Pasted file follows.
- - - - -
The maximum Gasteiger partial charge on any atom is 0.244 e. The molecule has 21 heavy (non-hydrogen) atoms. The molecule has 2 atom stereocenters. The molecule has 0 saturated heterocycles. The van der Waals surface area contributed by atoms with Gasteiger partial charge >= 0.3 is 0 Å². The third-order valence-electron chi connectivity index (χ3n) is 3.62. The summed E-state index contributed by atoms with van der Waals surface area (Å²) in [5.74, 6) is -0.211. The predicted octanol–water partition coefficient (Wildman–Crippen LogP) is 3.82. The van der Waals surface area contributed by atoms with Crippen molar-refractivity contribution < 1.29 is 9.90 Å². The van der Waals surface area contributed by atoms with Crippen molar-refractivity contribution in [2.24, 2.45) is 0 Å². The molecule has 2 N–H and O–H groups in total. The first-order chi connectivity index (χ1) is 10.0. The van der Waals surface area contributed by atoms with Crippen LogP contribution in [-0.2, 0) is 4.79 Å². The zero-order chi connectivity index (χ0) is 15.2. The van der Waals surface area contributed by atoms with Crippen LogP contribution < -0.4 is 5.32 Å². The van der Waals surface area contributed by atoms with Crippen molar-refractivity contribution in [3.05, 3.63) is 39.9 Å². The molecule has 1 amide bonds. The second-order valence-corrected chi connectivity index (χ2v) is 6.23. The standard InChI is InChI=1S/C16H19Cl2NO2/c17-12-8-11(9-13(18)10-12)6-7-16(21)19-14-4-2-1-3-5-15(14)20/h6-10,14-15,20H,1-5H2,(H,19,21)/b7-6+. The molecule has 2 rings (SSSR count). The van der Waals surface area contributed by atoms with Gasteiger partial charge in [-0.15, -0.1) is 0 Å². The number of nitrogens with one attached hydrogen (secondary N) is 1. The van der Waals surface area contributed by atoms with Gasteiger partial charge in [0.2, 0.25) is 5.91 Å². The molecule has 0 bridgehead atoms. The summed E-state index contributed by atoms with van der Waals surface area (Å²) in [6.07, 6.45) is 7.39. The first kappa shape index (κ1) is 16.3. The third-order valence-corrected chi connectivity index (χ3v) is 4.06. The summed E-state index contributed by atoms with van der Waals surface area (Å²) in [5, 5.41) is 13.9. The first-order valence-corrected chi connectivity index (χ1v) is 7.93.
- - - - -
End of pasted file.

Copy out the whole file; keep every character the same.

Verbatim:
The maximum Gasteiger partial charge on any atom is 0.244 e. The molecule has 21 heavy (non-hydrogen) atoms. The molecule has 2 atom stereocenters. The molecule has 0 saturated heterocycles. The van der Waals surface area contributed by atoms with Gasteiger partial charge >= 0.3 is 0 Å². The third-order valence-electron chi connectivity index (χ3n) is 3.62. The summed E-state index contributed by atoms with van der Waals surface area (Å²) in [5.74, 6) is -0.211. The predicted octanol–water partition coefficient (Wildman–Crippen LogP) is 3.82. The van der Waals surface area contributed by atoms with Crippen molar-refractivity contribution < 1.29 is 9.90 Å². The van der Waals surface area contributed by atoms with Crippen molar-refractivity contribution in [2.24, 2.45) is 0 Å². The molecule has 2 N–H and O–H groups in total. The first-order chi connectivity index (χ1) is 10.0. The van der Waals surface area contributed by atoms with Crippen LogP contribution in [-0.2, 0) is 4.79 Å². The zero-order chi connectivity index (χ0) is 15.2. The van der Waals surface area contributed by atoms with Crippen LogP contribution < -0.4 is 5.32 Å². The van der Waals surface area contributed by atoms with Crippen molar-refractivity contribution in [3.05, 3.63) is 39.9 Å². The molecule has 1 amide bonds. The second-order valence-corrected chi connectivity index (χ2v) is 6.23. The standard InChI is InChI=1S/C16H19Cl2NO2/c17-12-8-11(9-13(18)10-12)6-7-16(21)19-14-4-2-1-3-5-15(14)20/h6-10,14-15,20H,1-5H2,(H,19,21)/b7-6+. The molecule has 2 rings (SSSR count). The van der Waals surface area contributed by atoms with Gasteiger partial charge in [-0.15, -0.1) is 0 Å². The number of nitrogens with one attached hydrogen (secondary N) is 1. The van der Waals surface area contributed by atoms with Gasteiger partial charge in [0.2, 0.25) is 5.91 Å². The molecule has 0 bridgehead atoms. The summed E-state index contributed by atoms with van der Waals surface area (Å²) in [6.07, 6.45) is 7.39. The first kappa shape index (κ1) is 16.3. The third-order valence-corrected chi connectivity index (χ3v) is 4.06. The summed E-state index contributed by atoms with van der Waals surface area (Å²) in [5, 5.41) is 13.9. The first-order valence-corrected chi connectivity index (χ1v) is 7.93.